NEWPORT, R.I. — Retailers are stepping up their criticism of management and labor in the upcoming West Coast longshore negotiations, saying they should give shippers the predictability they are looking for by using the time between now and the June 30th contract expiration to get a deal done.
They are responding to comments at the JOC’s TPM conference in early March by Pacific Maritime Association President Jim McKenna, who said an early agreement on a new contract was very unlikely and further that there may actually be no agreement until a few weeks into July.
“Why leave yourself six weeks to negotiate a contract when you know you won’t be done by June 30th,” the expiration of the current six-year collective bargaining agreement between the PMA and International Longshore and Warehouse Union, said Jonathan Gold, vice president for supply chain and customs policy for the National Retail Federation, at the CONECT Trade and Transportation Conference in Newport yesterday.
“To me, that makes no sense. The industry went through a horrendous experience on the East Coast last year, with a constant threat of a strike. Why put them through that again in 2014? Why give agita to the industry?” he said.
McKenna told TPM that the PMA and ILWU once tried beginning negotiations in March, but bargaining sessions were sporadic and nothing was accomplished during the first two months of negotiations. Both sides agreed that starting the talks in mid-May and working non-stop is a more productive game plan.
McKenna and other employer representatives in recent weeks said they expect negotiations to continue two or three weeks into July, and then a contract will be reached without a lockout or strike. However the possibility of slowdowns or a work stoppage, a presence to one degree or another in every ILWU contract negotiation since the mid-1990s, already has retailers engaged in contingency planning, given that any time-sensitive cargo will have to be well clear of the West Coast by June, when the negotiations will heat up and slowdowns are most likely to occur.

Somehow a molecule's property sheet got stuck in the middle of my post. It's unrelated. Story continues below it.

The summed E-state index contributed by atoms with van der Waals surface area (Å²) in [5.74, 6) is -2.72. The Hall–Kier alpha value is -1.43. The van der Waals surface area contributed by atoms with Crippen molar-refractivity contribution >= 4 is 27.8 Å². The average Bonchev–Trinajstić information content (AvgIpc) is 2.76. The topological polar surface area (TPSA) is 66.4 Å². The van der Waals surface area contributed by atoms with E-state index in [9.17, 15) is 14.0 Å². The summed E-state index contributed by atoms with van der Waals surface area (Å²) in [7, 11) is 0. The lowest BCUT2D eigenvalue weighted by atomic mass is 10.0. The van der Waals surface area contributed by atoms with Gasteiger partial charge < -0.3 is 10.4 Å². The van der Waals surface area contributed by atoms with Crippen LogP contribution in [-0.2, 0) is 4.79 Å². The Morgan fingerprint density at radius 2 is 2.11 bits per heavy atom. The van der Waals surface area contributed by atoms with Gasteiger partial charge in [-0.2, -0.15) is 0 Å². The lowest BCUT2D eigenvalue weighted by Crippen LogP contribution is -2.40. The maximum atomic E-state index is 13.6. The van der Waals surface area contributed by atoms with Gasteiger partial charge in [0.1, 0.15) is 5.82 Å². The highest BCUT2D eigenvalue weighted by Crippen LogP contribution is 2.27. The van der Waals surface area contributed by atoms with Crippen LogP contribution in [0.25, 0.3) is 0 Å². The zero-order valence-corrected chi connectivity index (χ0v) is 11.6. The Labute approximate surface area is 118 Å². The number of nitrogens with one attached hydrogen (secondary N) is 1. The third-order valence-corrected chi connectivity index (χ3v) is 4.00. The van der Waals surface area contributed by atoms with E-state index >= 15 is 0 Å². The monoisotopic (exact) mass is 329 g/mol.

“Both the PMA and ILWU want to increase cargo flows through the West Coast, so why not give the industry the predictability they need? Why not settle early to keep that discretionary cargo there on the West Coast?,” he said. “If the West Coast ports can show they will provide that predictability, they will see more cargo; the more uncertainty, the more shippers will seek alternatives.”
He said the negotiations aren’t “an issue just impacting California, Oregon and Washington, it goes all the way to middle America,” which is why he said the NRF is trying to raise awareness in Washington about the economic consequences of a shutdown.
In past negotiations, the July 1 deadline often proved not to be a drop-dead deadline. Many longshoremen take vacation time and paid holidays on July 4 and the ILWU Bloody Thursday commemoration on July 5, so striking in the first week of July would rob them of that income.